Anyway, for my purposes here, I’m more interested in exploring some of the far borders of intimacy. If we say that one form of intimacy is about the One becoming ascendant, then the most intimate moment of my life was with a man I did not even like very much. It wasn’t about the two of us at all, which is the interesting thing for me, since we tend to assume that intimacy is attraction verging on merging. The “intimacy,” if that’s what it was, between me and this man was an accident but one of the most authentic experiences I’ve ever had.

I was with a group of friends, and we were all hugging and saying good-bye in a dark parking lot after a workshop we had done together. The then-object of my affections had just said something hurtful to me, and I was crying. I distractedly hugged this one friend, and before I knew it, something extraordinary happened. I didn’t know at the time that he was also suffering in a love relationship, but when we hugged, my tears and desperation must have triggered his own grief, and as I collapsed into him, he collapsed into me. The result was that we lost all barriers between us to the point where we did not exist as separate entities. I am not being metaphorical or intellectual here. It was absolutely real. Somehow, in our coincidentally self-involved suffering, the two of us merged into one sufferer. I was still aware of myself, but I knew that the “self” I was aware of was not me, it was—and I don’t quite know how to put this—more like a state of suffering or a kind of archetype of suffering before it becomes differentiated into what we think of as our individual, separate pain. Think of Life as the contents of a huge funnel, and the funnel empties into each individual consciousness-of-self through separate little tubes. This man and I were temporarily in the wide part of the funnel above where the tubes dispense the doses of “individual” suffering.

When we broke the hug, I didn’t say anything, but he said, “We were one person there for a minute, weren’t we?” So that confirmed what I already suspected, that the experience had not been just a one-sided insight. It will be terribly embarrassing if it turns out (and I only now had this thought) that this wasn’t such a unique, amazing experience after all, that it’s exactly what people mean when they say they lose themselves and merge with their partner in sex. (That has not been my experience of sex.) So if I’m being ridiculously naïve here, will someone please clue me in?

In our case, the disappearance of the self left only a pure form of suffering, as if there’s a vast reservoir out there (the funnel) that contains or embodies or expresses the aching of all the hearts that have ever suffered. We were not interested in each other, we were not “sharing,” we were not one person comforting another or even two people comforting each other. We were simply two collapsing selves disappearing for a moment into a greater reality, and in that sense, there was something comforting about it. It was like getting a glimpse of death and seeing that death is only a shifting of perception from the little “I” to the universal “I” that encompasses everything. Even when the little “I” no longer exists, something does—and it’s something huge! And yet anyone who wants to know about “life after death” wants the assurance that the little “I” will still exist and know itself. As if this limited form we inhabit is of the utmost importance—like a falling leaf worrying so much about its own death that it doesn’t even consider that the tree lives on. It’s all a question of what we identify with.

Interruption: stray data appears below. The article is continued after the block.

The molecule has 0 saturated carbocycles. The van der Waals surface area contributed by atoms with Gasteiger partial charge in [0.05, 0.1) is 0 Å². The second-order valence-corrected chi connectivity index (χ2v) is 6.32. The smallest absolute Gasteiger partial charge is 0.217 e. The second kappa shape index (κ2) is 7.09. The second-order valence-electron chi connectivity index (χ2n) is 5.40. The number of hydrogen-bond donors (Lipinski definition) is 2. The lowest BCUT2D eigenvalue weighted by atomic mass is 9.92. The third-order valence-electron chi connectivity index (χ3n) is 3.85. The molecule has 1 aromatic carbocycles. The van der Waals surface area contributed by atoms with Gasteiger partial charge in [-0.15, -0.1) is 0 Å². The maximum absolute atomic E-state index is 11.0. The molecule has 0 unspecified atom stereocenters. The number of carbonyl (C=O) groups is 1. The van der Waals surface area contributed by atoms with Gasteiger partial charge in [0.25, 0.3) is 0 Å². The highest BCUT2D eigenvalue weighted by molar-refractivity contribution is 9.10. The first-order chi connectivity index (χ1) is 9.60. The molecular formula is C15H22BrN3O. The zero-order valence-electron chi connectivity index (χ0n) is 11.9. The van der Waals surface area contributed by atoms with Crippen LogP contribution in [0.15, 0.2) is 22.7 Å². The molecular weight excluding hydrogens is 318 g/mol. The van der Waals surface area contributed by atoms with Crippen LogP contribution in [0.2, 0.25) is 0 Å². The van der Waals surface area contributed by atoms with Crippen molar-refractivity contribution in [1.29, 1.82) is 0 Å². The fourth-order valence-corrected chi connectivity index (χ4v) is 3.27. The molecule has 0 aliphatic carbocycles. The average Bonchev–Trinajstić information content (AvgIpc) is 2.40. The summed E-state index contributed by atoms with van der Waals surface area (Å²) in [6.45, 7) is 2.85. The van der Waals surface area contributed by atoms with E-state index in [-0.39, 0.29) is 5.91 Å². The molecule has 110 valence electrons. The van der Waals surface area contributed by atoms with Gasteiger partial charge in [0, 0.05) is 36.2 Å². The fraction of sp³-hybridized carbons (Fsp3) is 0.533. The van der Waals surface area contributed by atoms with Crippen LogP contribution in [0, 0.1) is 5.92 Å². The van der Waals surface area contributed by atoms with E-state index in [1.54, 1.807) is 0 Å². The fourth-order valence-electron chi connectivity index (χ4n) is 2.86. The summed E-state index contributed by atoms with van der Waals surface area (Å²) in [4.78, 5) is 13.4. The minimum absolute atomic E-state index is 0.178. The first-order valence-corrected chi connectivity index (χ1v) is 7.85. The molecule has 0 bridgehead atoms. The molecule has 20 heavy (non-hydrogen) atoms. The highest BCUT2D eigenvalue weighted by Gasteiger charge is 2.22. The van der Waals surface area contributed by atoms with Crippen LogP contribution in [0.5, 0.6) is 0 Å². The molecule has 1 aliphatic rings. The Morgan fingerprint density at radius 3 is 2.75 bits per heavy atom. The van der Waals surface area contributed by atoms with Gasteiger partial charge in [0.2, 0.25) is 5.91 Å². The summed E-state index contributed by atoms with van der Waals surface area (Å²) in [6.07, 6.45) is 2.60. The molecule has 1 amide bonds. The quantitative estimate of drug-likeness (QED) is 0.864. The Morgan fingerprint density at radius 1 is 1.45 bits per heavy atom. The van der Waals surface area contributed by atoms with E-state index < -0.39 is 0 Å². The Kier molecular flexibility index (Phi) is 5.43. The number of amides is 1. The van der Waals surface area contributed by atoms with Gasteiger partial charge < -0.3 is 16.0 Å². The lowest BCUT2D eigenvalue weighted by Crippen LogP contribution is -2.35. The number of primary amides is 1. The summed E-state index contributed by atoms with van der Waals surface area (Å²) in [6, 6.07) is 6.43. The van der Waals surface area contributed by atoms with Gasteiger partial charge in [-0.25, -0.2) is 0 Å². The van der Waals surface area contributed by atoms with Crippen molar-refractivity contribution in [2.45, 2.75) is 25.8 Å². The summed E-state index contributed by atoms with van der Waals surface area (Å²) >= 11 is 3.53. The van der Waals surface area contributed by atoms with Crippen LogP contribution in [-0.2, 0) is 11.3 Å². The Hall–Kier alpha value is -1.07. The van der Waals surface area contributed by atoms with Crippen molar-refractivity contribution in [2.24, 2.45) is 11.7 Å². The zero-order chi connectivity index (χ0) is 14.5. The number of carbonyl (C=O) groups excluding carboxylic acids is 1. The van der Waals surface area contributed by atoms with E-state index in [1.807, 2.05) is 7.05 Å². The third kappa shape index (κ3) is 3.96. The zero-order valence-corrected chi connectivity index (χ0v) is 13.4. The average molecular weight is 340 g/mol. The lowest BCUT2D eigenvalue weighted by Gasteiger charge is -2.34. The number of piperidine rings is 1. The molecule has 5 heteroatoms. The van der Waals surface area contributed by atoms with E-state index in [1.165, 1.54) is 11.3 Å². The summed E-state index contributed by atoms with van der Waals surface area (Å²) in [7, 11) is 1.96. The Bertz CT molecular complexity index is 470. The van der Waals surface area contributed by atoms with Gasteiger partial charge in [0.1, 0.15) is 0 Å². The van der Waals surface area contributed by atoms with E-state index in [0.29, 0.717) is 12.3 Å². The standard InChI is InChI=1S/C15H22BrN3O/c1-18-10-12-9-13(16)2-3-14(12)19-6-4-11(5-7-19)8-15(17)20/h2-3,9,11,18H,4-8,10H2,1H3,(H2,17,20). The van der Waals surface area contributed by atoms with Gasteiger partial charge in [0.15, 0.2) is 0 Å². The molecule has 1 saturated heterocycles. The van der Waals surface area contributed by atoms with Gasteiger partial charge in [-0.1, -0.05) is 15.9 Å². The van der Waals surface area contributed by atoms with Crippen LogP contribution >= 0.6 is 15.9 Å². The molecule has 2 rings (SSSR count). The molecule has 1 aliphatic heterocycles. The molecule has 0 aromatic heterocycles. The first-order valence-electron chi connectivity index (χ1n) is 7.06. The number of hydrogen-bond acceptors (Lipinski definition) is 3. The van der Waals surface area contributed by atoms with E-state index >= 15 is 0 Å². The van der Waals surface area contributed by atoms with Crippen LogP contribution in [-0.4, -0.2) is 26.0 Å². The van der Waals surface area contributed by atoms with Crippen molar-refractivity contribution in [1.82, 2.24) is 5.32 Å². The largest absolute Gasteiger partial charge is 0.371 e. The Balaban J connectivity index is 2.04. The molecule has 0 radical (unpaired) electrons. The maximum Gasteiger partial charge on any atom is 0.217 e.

So, was that intimacy? Can you get more intimate than being One in the Greater Reality?


I want to talk about another unusual form of intimacy I experienced, though I’m not sure that’s the right word for it. I was not a direct participant but only a witness—but perhaps the witness becomes a participant in intimacy by the very act of witnessing, as long as her intention is not voyeuristic or exploitative.

In the early 1970s, when I was working at a small college in Minnesota, a couple of famous blues musicians—Buddy Guy and Junior Wells—played a gig on campus. After their set, they called a couple of students up on stage who played in a local band. This one boy, a short, chubby guy, got up there with his guitar and started “jamming” with the Buddy Guy band. He looked thrilled and ready to piss his pants at the same time. After he had played for a bit, Buddy Guy came up close behind him, put his arms around him so he could reach the strings, moved the boy’s hands into position, and played with him, showing him a few riffs. They made quite a contrast—the taller, muscular black man with his arms surrounding this soft white boy, pressing up against the boy from behind—and I swear, the kid was either gay already or turned gay on the spot. The shiver of ecstasy that crossed his face was the most naked expression of desire—or rather, fulfillment of desire—bliss, really—that I have ever seen.

The image of that face is impressed on my brain forever. It was such an intimate moment that I felt that I—and everyone else in the audience—was an integral part of the experience. Who knows what happened to the boy later, what disillusionment or disappointment he may have felt in the aftermath, like a hangover of the heart—every fantasy realized comes to an end, after all—but it was one of those once-in-a-lifetime moments.

Now clearly, this was not a story of two coming together—at least not the boy and Buddy Guy—nor was it about the One becoming ascendant. But as I watched, I felt myself merging with the boy’s deepest feelings—not in the Greater Reality sense but in the deeply human sense—and that, for me, constituted the intimacy. The intimacy was in my role as an unintended witness to another’s intense experience of himself. Instead of being “touched by an angel,” I felt I was touched by humanity—the humanity in all our hearts, expressed by one boy having his dream come true.